The Portuguese Language
Portuguese is an Iberian Romance language that is now considered to be one of the fastest-growing languages spoken worldwide by a total of 236 million speakers. It is a globalized language that has an approximately 222 million native speakers across five different continents in the world. Portuguese is the second Romance language in terms of the numbers of speakers after Spanish, which is largely due to the number of speakers in the country of Brazil where up to 194 million people speak Portuguese.
Portuguese is an official language in Portugal, Brazil, Cape Verde Islands, Guinea-Bissau, Mozambique, Angola, and São Tomé and Príncipe. It is also spoken as a second or third language in other countries such as Andorra, East Timor, Equatorial Guinea, France, Luxembourg, Macau in China, Spain and Uruguay. Due to the fact that the Portuguese had immense cultural influence over many territories during its expansion in the colonial times, it was spoken as a form of creole in Daman, Diu, and Goa in India, Batticaloa in Sri Lanka, Flores island in Indonesia, the state of Malacca in Malaysia, and some parts of the Caribbean.
Like Spanish, Portuguese evolved from several dialects of Vulgar Latin. A number of Portuguese words can still be traced to its pre-Roman origin during the times when the Hispano-Celtic Gallaecian language was spoken in the Iberian region. These people who spoke the language consisted of mainly the Celtici, Cynetes, Gallaeci, and Lusitanians who inhabited the northwestern part of Iberia and the coast of Portugal. Portuguese also share over a thousand loan words from Latin and other Celtic tribes like the Gaulish language.
In the 5th century, the Iberian peninsula was conquered by the Visigoths and as the inhabitants came under the Visigothic influence, they adopted several hundreds of Germanic words into their lexicon. For instance, the word stake in Portuguese is called ‘estaca’, while in Gothic, it is called ‘stakka’. Likewise, Portuguese words like ‘espora’ and ‘guerra’, which means spur and war in English respectively, is called ‘spaúra’ and ‘wirro’ in Gothic.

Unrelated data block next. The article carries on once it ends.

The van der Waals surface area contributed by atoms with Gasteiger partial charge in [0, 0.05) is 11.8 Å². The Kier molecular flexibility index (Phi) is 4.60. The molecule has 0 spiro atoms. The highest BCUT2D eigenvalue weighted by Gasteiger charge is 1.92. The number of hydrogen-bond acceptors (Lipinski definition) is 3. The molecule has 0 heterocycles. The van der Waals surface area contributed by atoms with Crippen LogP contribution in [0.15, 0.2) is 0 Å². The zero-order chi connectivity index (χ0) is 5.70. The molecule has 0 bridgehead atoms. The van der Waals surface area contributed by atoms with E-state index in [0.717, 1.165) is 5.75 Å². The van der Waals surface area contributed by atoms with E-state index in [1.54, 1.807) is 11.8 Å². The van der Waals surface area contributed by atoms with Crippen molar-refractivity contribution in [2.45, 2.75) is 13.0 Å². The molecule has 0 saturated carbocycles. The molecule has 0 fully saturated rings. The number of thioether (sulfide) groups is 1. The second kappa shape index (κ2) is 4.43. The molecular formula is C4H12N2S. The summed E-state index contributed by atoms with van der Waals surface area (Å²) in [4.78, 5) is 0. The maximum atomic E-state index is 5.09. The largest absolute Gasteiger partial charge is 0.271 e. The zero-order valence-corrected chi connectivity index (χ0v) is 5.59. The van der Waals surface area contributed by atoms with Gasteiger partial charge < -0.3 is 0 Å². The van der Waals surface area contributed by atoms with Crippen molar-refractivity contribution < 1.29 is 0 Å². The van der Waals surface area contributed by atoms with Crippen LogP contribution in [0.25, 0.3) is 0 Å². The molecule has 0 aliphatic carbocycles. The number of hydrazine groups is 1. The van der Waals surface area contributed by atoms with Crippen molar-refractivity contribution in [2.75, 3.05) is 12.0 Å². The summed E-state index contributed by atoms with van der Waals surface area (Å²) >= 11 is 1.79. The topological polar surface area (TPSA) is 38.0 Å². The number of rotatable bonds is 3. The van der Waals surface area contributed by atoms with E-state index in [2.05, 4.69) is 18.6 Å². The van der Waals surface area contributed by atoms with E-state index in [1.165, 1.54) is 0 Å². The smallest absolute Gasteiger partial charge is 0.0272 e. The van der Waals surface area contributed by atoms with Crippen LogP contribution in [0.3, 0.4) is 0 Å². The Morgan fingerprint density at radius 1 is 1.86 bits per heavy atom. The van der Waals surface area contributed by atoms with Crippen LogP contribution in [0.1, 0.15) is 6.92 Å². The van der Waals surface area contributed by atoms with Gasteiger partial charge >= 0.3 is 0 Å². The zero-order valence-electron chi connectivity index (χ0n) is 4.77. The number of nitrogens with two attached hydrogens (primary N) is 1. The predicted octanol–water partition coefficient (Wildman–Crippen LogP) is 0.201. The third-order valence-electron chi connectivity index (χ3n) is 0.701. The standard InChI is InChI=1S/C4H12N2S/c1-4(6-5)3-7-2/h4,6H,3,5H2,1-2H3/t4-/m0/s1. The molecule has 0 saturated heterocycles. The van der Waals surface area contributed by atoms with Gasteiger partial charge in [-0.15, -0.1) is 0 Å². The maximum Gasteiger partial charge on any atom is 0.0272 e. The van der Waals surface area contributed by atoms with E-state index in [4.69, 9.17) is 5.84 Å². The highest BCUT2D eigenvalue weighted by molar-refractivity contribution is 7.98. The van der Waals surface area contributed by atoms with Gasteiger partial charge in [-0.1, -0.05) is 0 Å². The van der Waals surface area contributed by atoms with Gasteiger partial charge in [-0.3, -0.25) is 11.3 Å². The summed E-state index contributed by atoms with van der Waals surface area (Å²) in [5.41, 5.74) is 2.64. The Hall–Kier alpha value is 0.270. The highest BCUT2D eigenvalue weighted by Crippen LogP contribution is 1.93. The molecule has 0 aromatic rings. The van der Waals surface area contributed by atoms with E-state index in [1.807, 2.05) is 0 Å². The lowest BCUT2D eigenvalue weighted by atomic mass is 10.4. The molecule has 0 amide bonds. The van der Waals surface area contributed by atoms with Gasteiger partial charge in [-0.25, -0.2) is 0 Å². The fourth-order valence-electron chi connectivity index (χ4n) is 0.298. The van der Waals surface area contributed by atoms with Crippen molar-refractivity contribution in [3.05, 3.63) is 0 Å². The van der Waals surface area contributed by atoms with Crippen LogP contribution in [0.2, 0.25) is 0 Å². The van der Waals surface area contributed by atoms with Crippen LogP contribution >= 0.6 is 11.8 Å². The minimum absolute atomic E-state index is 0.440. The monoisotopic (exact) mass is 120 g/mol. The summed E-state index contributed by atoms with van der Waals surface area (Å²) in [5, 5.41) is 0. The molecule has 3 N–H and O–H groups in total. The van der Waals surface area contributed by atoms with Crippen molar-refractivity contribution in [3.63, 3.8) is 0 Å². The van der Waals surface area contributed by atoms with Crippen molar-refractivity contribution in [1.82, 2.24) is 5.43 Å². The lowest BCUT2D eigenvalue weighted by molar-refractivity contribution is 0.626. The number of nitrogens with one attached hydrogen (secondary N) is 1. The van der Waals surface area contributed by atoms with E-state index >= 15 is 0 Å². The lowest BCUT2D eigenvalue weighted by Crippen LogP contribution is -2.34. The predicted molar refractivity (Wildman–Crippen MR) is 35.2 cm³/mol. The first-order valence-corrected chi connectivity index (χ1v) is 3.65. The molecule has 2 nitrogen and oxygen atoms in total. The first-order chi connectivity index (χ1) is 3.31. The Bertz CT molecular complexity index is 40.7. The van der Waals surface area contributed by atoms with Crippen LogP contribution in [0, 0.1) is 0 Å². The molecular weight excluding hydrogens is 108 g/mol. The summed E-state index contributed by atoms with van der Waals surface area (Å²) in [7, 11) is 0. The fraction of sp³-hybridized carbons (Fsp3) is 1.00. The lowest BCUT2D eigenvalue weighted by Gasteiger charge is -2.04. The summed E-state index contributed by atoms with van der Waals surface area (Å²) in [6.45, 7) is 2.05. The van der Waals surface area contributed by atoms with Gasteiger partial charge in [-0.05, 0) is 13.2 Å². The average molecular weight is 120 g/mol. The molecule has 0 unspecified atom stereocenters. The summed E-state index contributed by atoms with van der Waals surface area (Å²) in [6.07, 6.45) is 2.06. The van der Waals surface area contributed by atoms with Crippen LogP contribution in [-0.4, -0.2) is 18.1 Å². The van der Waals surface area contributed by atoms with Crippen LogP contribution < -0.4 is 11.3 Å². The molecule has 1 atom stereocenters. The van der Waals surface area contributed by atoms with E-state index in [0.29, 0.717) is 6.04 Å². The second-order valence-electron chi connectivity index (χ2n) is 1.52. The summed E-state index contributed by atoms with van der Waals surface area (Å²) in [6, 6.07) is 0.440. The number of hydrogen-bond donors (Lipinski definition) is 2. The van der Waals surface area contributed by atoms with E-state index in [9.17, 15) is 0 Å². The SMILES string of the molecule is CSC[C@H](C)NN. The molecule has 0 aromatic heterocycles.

During the medieval period, Portuguese was known as Galician-Portuguese or Old Galician. Old Galician was then known as “the common language”. Its first records of administrative documents was discovered to be dated back into the 9th century. At that time, Old Galician had also acquired up to over 600 words from Arabic when the Moors from North Africa invaded the Iberian peninsula. Then, in 1290, a Portuguese king established the first Portuguese university in Lisbon and decreed that “the common language” should be known officially as Portuguese (or português).
During the colonial expansion of the 15th and 16th century, Portuguese was brought to many regions of Africa, Asia and the Americas. Religious influence as well as mixed marriages between the Portuguese and locals of these colonized regions led to the formation of creole languages.
From the 16th century on, Galician-Portuguese was used only as a means of communication within the family. Galician was then revived as a language of culture towards the start of the 19th century.
On the other hand, the official Portuguese language received an influx of loanwords from other European languages, such as English and French. This is why some English or Romance language speakers today are able to roughly guess what some Portuguese texts are trying to convey when they read Portuguese. As for Brazilian Portuguese, the inhabitants in Brazil adopted a greater number of loanwords from European languages, as well as languages from Japan and Africa. Some lexicons also adopted some words from the Amerindians.
Portuguese Alphabets, Consonants, and Vowels
Portuguese Articles and Grammatical Genders
Portuguese has two forms of articles - Definite and Indefinite. These articles are to be used in agreement with the gender and number of the noun to which they refer. Nouns, on the other hand, are classified into two grammatical genders. They are either ‘masculine’ or ‘feminine’, and are inflected for grammatical number, which is known to be either 'singular' or ‘plural'. Similar to the English structure, nouns are always preceded by the article (either definite or indefinite). For instance, when saying “the book” in Portuguese, it would be "o livro”, while when referring to "some books", it would be "uns livros”. This is only for masculine nouns. When referring to a feminine nouns such as “a house", it would be "uma casa”.
Adjectives usually follow the nouns that they modify. Unlike in English where adjectives precedes the nouns, it is not always the case in Portuguese. However, there are some exceptions whereby the adjectives precede the noun.
For instance, in cases where an adjective follows the noun, it goes like this — "casa vermelha" (red house), or “campos verdes” (green fields), or “criança feliz” (happy child).
In another example, cases where an adjective precedes the noun, it goes like this — “grande homem” (great man) or “boa esposa” (good wife).
Portuguese adjectives are routinely inflected for gender and number, just like those for nouns. Some adjectives are invariable and do not change their form regardless of gender or numbers. These adjectives usually end with an ‘-s’, or are compound words, or a few color adjectives.
Portuguese Verbs, Tenses, and Conjugations
All Portuguese infinitive verbs end in the letter ‘r’. Its verb can be divided into three main conjugation classes. They are the ‘ar’ conjugation, ‘er’/‘or’ conjugation, and ‘ir’ conjugation.